Calculating When Coding Sparks Joy

Is there a day of the week when you prefer to code? Do you believe that certain programming languages harbour more positive communities? These are some of the questions that can be answered by the research methods we’ll be looking at today.

By using sentiment analysis on a commit comment we can judge its emotional content. If we perform this on a large number of commits, we can analyse whole repositories and projects by looking for patterns. Researchers at the Technical University of Munich found that Java projects tended to have more negative commit comments, distributed teams tended to have more positive commit comments, and that commit comments on Mondays were more negative than any other day of the week.[1]

For my first Hackday at, I built on the research of Emitza Guzman, David Azócar, and Yang Li, and analysed the main private repository that we use. It has 31,724 commits, 43 contributors, and takes up ~1GB on disk. I was interested in finding out what days of the week were our most positive and most negative, whether the files we changed affected the emotion of the commit comment, and who were our most positive commit authors!

Sentimental What?

Sentimental analysis (sometimes called opinion mining) means extracting information from text. It’s used as part of recommendation systems, working out the voice of the customer, and calculating political sentiment on Twitter. In this project, it means understanding whether a commit comment is negative, neutral, or positive – we call this polarity.

In Sentiment Analysis of Commit Comments in GitHub: An Empirical Study, Guzman et al., gave examples of their commit comment scoring. They used a tool called SentiStrength which calculates negative emotion and positive emotion separately. Guzman et al. averaged these two scores to get a number which fell within the range of negative [-5], neutral [0], and positive [5]. We can see how the tool breaks up sentences into meaningful chunks (tokenization) and scores them.[1]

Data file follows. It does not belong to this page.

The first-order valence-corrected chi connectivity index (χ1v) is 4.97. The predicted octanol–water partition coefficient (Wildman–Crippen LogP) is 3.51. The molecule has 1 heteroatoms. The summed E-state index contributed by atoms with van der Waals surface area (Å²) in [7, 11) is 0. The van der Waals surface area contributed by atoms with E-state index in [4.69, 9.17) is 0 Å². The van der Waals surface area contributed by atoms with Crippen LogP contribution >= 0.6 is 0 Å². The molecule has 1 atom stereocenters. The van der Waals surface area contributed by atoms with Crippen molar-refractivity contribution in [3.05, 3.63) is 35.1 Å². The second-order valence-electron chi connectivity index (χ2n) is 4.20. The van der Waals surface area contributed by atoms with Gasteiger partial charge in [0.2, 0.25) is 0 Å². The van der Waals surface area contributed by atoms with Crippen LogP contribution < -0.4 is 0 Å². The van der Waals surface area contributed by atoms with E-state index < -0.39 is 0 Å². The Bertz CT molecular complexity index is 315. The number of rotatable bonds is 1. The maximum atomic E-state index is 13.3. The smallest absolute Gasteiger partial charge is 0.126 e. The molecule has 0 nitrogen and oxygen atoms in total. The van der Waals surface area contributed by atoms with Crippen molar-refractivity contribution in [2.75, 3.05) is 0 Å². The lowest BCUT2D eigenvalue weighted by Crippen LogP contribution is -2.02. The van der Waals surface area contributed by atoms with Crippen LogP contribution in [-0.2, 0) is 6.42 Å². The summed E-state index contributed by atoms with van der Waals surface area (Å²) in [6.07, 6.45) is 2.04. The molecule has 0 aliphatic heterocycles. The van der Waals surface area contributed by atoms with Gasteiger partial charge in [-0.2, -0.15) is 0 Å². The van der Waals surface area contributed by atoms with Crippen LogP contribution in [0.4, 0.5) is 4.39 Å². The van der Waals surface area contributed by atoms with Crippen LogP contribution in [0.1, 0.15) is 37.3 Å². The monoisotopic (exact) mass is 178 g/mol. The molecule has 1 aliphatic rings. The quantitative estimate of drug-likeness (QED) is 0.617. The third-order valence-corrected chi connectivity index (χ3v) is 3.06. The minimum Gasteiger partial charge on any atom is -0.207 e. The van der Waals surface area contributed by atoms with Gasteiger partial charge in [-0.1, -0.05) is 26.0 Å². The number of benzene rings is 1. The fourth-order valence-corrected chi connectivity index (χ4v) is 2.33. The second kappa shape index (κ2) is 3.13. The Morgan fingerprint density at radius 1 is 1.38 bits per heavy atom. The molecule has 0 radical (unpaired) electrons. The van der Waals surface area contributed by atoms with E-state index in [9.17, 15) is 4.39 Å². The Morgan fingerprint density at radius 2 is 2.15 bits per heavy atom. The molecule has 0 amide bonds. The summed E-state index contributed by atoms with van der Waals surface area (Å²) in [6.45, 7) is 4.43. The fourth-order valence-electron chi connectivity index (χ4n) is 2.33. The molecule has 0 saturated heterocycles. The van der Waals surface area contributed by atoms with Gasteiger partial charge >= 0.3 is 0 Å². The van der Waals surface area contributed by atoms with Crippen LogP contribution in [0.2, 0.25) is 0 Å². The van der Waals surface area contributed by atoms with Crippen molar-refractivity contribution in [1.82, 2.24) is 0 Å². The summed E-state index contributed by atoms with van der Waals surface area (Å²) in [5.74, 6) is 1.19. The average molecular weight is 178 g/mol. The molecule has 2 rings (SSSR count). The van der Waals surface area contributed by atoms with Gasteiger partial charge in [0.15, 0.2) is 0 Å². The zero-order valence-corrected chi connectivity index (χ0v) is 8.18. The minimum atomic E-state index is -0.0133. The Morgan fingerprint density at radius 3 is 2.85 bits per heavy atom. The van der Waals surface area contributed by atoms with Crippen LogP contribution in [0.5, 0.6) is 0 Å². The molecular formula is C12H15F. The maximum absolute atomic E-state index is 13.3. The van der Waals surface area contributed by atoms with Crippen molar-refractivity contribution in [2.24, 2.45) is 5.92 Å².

I didn’t want to have to crawl our repository every time I built my graphs so I needed to serialize the required information and save it to disk. The output of git log --pretty=raw --numstat gives us all the content we need to start extracting sentiment. It can be tricky to parse so the library git2json was used to pipe this output into a JSON format.

import os
import json
from git2json import git2jsons, run_git_log

# get all repos
repos = []
for root, dirs, files in os.walk('./repos'):
    repos = dirs

# write the logs for each repo to a json file
for r in repos:
    path = './data/{}.json'.format(r)
    with open(path.format(r), 'w') as f:
        print('Writing to {}'.format(path))
        log = git2jsons(run_git_log(os.path.join(os.getcwd(), 'repos', r, '.git')))

TextBlob was used to calculate the sentiment of a commit comment. This library builds on the work of NLTK and pattern. It has a well documented API and I will definitely use it again in other classification projects. It uses a float within the range [-1, 1] to classify polarity.

>>> testimonial = TextBlob("Textblob is amazingly simple to use. What great fun!")
>>> testimonial.sentiment
Sentiment(polarity=0.39166666666666666, subjectivity=0.4357142857142857)
>>> testimonial.sentiment.polarity

Here are some of the commit comments from our repository and how they scored.

Positive: (1.0, 'leave comment for valerio :D')